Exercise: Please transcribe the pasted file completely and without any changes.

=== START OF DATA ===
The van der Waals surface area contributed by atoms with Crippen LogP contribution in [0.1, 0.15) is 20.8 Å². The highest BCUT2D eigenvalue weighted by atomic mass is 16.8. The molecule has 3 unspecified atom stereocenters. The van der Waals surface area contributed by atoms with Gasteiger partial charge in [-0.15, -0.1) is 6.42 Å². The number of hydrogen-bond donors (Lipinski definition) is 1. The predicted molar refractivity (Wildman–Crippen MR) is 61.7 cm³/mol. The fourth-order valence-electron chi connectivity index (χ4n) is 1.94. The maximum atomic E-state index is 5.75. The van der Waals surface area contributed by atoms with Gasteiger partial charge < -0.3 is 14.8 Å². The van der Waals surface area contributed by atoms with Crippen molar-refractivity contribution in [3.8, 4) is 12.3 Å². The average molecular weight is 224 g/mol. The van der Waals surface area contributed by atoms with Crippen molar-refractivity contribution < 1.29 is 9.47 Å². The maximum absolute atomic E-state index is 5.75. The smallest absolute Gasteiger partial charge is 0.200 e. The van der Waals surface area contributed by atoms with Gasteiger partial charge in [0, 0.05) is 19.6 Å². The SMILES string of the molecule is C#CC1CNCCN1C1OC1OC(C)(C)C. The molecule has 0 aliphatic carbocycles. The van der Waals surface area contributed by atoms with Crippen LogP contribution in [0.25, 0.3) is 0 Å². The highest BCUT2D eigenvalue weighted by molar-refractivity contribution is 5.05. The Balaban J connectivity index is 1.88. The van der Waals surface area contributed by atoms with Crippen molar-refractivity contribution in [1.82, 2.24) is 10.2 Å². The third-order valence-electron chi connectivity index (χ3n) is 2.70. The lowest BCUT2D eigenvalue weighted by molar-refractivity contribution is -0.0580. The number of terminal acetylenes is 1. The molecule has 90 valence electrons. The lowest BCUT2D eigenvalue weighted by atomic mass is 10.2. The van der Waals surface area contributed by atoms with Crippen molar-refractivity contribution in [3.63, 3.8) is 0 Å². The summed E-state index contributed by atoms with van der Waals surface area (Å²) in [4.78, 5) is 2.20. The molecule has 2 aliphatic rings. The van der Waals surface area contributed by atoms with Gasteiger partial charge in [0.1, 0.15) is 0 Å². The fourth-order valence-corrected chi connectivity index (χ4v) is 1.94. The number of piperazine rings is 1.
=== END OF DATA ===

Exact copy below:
The van der Waals surface area contributed by atoms with Crippen LogP contribution in [0.1, 0.15) is 20.8 Å². The highest BCUT2D eigenvalue weighted by atomic mass is 16.8. The molecule has 3 unspecified atom stereocenters. The van der Waals surface area contributed by atoms with Gasteiger partial charge in [-0.15, -0.1) is 6.42 Å². The number of hydrogen-bond donors (Lipinski definition) is 1. The predicted molar refractivity (Wildman–Crippen MR) is 61.7 cm³/mol. The fourth-order valence-electron chi connectivity index (χ4n) is 1.94. The maximum atomic E-state index is 5.75. The van der Waals surface area contributed by atoms with Gasteiger partial charge < -0.3 is 14.8 Å². The van der Waals surface area contributed by atoms with Crippen molar-refractivity contribution in [3.8, 4) is 12.3 Å². The average molecular weight is 224 g/mol. The van der Waals surface area contributed by atoms with Crippen molar-refractivity contribution < 1.29 is 9.47 Å². The maximum absolute atomic E-state index is 5.75. The smallest absolute Gasteiger partial charge is 0.200 e. The van der Waals surface area contributed by atoms with Gasteiger partial charge in [0, 0.05) is 19.6 Å². The SMILES string of the molecule is C#CC1CNCCN1C1OC1OC(C)(C)C. The molecule has 0 aliphatic carbocycles. The van der Waals surface area contributed by atoms with Crippen LogP contribution in [0.25, 0.3) is 0 Å². The highest BCUT2D eigenvalue weighted by molar-refractivity contribution is 5.05. The Balaban J connectivity index is 1.88. The van der Waals surface area contributed by atoms with Crippen molar-refractivity contribution in [1.82, 2.24) is 10.2 Å². The third-order valence-electron chi connectivity index (χ3n) is 2.70. The lowest BCUT2D eigenvalue weighted by molar-refractivity contribution is -0.0580. The number of terminal acetylenes is 1. The molecule has 90 valence electrons. The lowest BCUT2D eigenvalue weighted by atomic mass is 10.2. The van der Waals surface area contributed by atoms with Crippen molar-refractivity contribution in [3.63, 3.8) is 0 Å². The summed E-state index contributed by atoms with van der Waals surface area (Å²) in [4.78, 5) is 2.20. The molecule has 2 aliphatic rings. The van der Waals surface area contributed by atoms with Gasteiger partial charge in [0.1, 0.15) is 0 Å². The fourth-order valence-corrected chi connectivity index (χ4v) is 1.94. The number of piperazine rings is 1.